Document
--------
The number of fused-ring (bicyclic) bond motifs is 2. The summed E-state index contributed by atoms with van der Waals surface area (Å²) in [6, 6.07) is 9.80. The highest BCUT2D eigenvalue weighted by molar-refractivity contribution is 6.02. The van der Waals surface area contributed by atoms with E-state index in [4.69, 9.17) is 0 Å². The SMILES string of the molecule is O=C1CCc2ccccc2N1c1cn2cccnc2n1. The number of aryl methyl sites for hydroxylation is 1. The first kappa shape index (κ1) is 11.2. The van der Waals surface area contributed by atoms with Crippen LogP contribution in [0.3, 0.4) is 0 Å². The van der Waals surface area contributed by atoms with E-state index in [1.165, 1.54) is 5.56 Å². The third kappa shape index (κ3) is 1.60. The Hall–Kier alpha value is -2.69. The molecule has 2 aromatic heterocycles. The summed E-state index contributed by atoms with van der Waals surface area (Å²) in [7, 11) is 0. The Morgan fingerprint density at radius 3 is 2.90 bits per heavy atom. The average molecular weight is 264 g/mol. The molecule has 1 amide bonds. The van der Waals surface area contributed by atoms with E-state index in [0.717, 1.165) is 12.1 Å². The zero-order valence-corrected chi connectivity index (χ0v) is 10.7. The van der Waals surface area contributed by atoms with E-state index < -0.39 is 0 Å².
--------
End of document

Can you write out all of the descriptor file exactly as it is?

The number of fused-ring (bicyclic) bond motifs is 2. The summed E-state index contributed by atoms with van der Waals surface area (Å²) in [6, 6.07) is 9.80. The highest BCUT2D eigenvalue weighted by molar-refractivity contribution is 6.02. The van der Waals surface area contributed by atoms with E-state index in [4.69, 9.17) is 0 Å². The SMILES string of the molecule is O=C1CCc2ccccc2N1c1cn2cccnc2n1. The number of aryl methyl sites for hydroxylation is 1. The first kappa shape index (κ1) is 11.2. The van der Waals surface area contributed by atoms with Crippen LogP contribution in [0.3, 0.4) is 0 Å². The van der Waals surface area contributed by atoms with E-state index in [1.165, 1.54) is 5.56 Å². The third kappa shape index (κ3) is 1.60. The Hall–Kier alpha value is -2.69. The molecule has 2 aromatic heterocycles. The summed E-state index contributed by atoms with van der Waals surface area (Å²) in [7, 11) is 0. The Morgan fingerprint density at radius 3 is 2.90 bits per heavy atom. The average molecular weight is 264 g/mol. The molecule has 1 amide bonds. The van der Waals surface area contributed by atoms with E-state index in [0.717, 1.165) is 12.1 Å². The zero-order valence-corrected chi connectivity index (χ0v) is 10.7. The van der Waals surface area contributed by atoms with E-state index < -0.39 is 0 Å².